Now it's the weekend ("weekend") and there were skinless, boneless chicken thighs (!) at the organic grocery store today and in a little while we're going to make popcorn in the Whirlypop and pile on the couch and watch a movie together and after that my husband is seeing his friends on Zoom so I have the rest of the evening to myself and while I probably should be meditating all that toxic energy out of my poor tired body, I will instead fritter away the evening in front of the television and I have at least progressed this far in my journey through life that I can wholeheartedly say that I deserve it.
Samin Nosrat's Olive Oil Refried Beans
For the beans:
2 cups dried beans of any variety
Fine sea salt
A generous pinch of baking soda
4 fresh or dried bay leaves
10 garlic cloves, peeled
1 small dried chile of any variety
⅔ cup extra-virgin olive oil
4 thick slices country-style bread, grilled or toasted
1 garlic clove, peeled
Calabrian chile paste, for garnish
Small handful of fresh basil leaves, torn (optional)
Freshly grated Parmesan (optional)
1. The night before cooking, remove any debris from beans. Rinse them, then place them in a 4-quart Dutch oven or pot of similar size. Add 6 cups water, 1 teaspoon salt and the baking soda. Cover and set aside in a cool place for 8 to 12 hours.
2. To cook, add bay leaves, garlic and chile to the beans and bring the pot, uncovered, to a boil. Taste the cooking water and adjust seasoning as needed; it should taste pleasantly salty. Reduce heat to a gentle simmer, partly cover with a lid and cook until beans are completely tender and just beginning to fall apart. Depending on the variety and age of your beans, this can take anywhere from 1 to 3 hours. Throughout the cooking time, monitor the pot to ensure the beans are always submerged, adding more water as needed. When you suspect the beans might be done, taste five of them. If they are not all creamy through to the center, keep on simmering.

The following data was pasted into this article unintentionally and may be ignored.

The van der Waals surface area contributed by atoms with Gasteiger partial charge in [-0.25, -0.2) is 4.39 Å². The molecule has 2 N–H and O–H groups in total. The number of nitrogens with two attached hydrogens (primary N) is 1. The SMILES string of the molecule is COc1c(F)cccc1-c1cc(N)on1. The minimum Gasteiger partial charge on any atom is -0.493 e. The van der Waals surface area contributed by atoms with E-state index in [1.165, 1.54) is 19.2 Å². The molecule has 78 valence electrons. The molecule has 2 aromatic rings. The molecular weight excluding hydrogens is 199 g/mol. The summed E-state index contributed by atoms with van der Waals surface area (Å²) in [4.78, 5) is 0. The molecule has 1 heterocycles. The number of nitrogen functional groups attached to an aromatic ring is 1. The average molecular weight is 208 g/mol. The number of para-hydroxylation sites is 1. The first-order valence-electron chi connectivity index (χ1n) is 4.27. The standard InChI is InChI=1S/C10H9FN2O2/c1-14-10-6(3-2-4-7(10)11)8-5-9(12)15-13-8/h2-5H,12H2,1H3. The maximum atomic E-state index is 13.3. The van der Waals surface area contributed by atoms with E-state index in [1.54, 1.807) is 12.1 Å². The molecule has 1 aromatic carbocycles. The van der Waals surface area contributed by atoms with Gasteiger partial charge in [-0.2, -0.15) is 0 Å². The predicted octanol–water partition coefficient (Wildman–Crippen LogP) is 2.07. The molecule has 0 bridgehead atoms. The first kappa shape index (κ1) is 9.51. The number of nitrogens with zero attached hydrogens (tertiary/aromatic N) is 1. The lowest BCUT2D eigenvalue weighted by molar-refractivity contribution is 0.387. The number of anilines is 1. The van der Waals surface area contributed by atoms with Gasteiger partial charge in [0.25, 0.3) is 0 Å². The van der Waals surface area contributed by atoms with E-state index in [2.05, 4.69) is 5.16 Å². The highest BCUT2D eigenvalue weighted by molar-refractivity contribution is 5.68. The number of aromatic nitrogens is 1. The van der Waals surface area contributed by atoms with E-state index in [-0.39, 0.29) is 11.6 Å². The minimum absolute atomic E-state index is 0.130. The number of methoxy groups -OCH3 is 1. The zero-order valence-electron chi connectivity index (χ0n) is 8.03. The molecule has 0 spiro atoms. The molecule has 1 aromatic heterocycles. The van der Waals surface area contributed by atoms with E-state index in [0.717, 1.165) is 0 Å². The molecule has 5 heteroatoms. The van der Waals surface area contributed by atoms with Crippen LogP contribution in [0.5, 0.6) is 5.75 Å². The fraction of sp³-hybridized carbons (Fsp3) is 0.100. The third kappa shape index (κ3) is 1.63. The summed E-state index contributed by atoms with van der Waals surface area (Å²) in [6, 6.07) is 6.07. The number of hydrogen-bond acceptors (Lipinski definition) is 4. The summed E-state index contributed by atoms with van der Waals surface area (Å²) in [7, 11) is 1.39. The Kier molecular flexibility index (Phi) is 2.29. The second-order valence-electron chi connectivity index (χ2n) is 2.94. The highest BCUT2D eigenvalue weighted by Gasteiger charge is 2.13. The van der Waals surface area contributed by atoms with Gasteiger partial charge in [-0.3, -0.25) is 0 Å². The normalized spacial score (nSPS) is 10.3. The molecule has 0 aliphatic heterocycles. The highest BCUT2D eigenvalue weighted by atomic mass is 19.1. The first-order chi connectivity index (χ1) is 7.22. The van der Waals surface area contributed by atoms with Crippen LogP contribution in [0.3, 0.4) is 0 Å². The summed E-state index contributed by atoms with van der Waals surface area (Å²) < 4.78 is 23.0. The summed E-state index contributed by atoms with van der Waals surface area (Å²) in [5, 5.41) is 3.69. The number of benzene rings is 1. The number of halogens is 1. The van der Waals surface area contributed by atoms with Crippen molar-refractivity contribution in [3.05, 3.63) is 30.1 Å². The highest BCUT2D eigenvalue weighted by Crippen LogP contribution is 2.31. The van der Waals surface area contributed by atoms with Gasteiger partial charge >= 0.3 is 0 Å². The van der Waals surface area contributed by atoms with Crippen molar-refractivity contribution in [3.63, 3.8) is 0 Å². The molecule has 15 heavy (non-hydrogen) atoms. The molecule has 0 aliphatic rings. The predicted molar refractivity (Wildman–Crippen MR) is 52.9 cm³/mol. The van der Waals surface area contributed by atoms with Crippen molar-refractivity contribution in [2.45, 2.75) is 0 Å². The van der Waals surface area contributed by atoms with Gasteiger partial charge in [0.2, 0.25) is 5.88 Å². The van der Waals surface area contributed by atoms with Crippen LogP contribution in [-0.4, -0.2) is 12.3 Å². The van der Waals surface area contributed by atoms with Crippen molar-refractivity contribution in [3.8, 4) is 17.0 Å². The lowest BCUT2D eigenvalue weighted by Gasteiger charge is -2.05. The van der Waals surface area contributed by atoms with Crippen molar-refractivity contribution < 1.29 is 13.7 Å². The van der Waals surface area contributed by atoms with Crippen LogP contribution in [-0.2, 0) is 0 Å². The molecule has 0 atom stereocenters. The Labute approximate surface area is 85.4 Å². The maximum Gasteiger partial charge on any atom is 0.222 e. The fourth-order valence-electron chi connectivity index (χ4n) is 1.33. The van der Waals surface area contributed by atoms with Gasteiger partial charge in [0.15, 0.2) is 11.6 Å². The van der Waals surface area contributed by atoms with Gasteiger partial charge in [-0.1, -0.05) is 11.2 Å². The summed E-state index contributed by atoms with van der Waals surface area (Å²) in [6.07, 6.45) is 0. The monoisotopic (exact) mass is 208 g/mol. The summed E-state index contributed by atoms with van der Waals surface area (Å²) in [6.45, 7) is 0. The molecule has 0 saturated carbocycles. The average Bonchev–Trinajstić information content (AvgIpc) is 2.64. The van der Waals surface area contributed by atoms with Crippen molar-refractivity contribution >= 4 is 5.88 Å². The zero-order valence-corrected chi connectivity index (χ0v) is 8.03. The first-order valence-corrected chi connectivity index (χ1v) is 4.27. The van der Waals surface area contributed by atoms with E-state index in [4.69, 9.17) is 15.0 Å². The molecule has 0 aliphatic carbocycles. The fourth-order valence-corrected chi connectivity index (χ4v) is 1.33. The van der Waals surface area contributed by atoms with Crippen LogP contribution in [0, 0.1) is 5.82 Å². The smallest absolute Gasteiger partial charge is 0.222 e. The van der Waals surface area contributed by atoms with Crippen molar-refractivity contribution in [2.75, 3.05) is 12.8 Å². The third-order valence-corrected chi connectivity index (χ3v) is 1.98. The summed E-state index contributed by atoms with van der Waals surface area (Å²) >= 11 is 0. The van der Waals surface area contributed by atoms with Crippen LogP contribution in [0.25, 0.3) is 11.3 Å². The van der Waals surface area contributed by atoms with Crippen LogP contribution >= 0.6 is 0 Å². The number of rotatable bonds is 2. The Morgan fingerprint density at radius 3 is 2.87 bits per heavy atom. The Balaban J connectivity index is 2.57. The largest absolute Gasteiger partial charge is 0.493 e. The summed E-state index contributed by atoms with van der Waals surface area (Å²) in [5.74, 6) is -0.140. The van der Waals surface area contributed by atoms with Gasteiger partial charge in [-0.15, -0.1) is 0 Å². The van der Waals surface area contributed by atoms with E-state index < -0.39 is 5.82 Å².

3. To fry the beans, remove the bay leaves and chile from the bean pot. Discard the bay leaves, and mince the chile. Set a large cast-iron or similar frying pan over high heat, and add about half the oil. Add the minced chile. Use a slotted spoon or sieve to add beans and garlic — but not their cooking liquid — to the pan. Reduce heat to medium, and, with a potato masher or wooden spoon, stir and mash the beans into a silky paste, constantly stirring and scraping to keep them from sticking to the bottom of the pan. Add about 1/4 cup bean cooking liquid to loosen the mixture, then gradually add remaining oil. If the bean paste is too thick, continue adding cooking liquid as needed, being mindful that it is seasoned with salt. When the mixture is rich and velvety, taste, and adjust seasoning with salt.
4. To serve, lightly rub warm toasts with raw garlic, then slather with a generous amount of bean paste. Garnish with chile paste and, if desired, torn basil and a heap of grated Parmesan. Serve immediately.